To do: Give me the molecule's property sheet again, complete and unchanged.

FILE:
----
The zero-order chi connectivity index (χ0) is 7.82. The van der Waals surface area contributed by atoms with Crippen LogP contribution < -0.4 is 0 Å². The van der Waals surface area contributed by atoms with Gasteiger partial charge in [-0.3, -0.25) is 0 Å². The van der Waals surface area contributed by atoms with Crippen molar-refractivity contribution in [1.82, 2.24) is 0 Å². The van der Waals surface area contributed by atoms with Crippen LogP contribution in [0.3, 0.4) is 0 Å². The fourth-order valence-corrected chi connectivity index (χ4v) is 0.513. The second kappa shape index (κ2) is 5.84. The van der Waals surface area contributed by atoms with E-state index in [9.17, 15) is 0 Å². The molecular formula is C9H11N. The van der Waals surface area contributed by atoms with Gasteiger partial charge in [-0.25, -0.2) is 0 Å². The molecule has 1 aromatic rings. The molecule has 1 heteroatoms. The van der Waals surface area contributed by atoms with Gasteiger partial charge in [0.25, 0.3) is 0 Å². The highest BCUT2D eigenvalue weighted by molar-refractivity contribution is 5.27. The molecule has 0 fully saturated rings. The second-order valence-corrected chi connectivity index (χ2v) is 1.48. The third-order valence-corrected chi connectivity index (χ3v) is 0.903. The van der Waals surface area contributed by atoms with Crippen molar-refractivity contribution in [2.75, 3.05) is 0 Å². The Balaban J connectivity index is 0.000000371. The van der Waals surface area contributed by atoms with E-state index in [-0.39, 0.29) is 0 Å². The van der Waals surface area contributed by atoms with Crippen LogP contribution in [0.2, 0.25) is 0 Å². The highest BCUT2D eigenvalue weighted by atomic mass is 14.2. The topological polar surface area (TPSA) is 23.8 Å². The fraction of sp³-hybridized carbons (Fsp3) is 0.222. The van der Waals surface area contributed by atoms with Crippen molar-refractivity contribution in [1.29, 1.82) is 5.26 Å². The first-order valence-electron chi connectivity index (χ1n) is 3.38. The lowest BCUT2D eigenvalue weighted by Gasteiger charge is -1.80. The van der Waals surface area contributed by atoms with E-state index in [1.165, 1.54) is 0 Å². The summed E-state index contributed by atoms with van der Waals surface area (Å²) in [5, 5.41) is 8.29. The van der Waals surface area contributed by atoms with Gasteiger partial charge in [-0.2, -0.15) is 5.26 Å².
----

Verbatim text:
The zero-order chi connectivity index (χ0) is 7.82. The van der Waals surface area contributed by atoms with Crippen LogP contribution < -0.4 is 0 Å². The van der Waals surface area contributed by atoms with Gasteiger partial charge in [-0.3, -0.25) is 0 Å². The van der Waals surface area contributed by atoms with Crippen molar-refractivity contribution in [1.82, 2.24) is 0 Å². The van der Waals surface area contributed by atoms with Crippen LogP contribution in [0.3, 0.4) is 0 Å². The fourth-order valence-corrected chi connectivity index (χ4v) is 0.513. The second kappa shape index (κ2) is 5.84. The van der Waals surface area contributed by atoms with E-state index in [9.17, 15) is 0 Å². The molecular formula is C9H11N. The van der Waals surface area contributed by atoms with Gasteiger partial charge in [-0.25, -0.2) is 0 Å². The molecule has 1 aromatic rings. The molecule has 1 heteroatoms. The van der Waals surface area contributed by atoms with Gasteiger partial charge in [0.25, 0.3) is 0 Å². The highest BCUT2D eigenvalue weighted by molar-refractivity contribution is 5.27. The molecule has 0 fully saturated rings. The second-order valence-corrected chi connectivity index (χ2v) is 1.48. The third-order valence-corrected chi connectivity index (χ3v) is 0.903. The van der Waals surface area contributed by atoms with Crippen molar-refractivity contribution in [2.75, 3.05) is 0 Å². The Balaban J connectivity index is 0.000000371. The van der Waals surface area contributed by atoms with E-state index in [-0.39, 0.29) is 0 Å². The van der Waals surface area contributed by atoms with Crippen LogP contribution in [0.2, 0.25) is 0 Å². The highest BCUT2D eigenvalue weighted by atomic mass is 14.2. The topological polar surface area (TPSA) is 23.8 Å². The fraction of sp³-hybridized carbons (Fsp3) is 0.222. The van der Waals surface area contributed by atoms with Crippen molar-refractivity contribution in [1.29, 1.82) is 5.26 Å². The first-order valence-electron chi connectivity index (χ1n) is 3.38. The lowest BCUT2D eigenvalue weighted by Gasteiger charge is -1.80. The van der Waals surface area contributed by atoms with E-state index in [1.165, 1.54) is 0 Å². The summed E-state index contributed by atoms with van der Waals surface area (Å²) in [5, 5.41) is 8.29. The van der Waals surface area contributed by atoms with Gasteiger partial charge in [-0.2, -0.15) is 5.26 Å².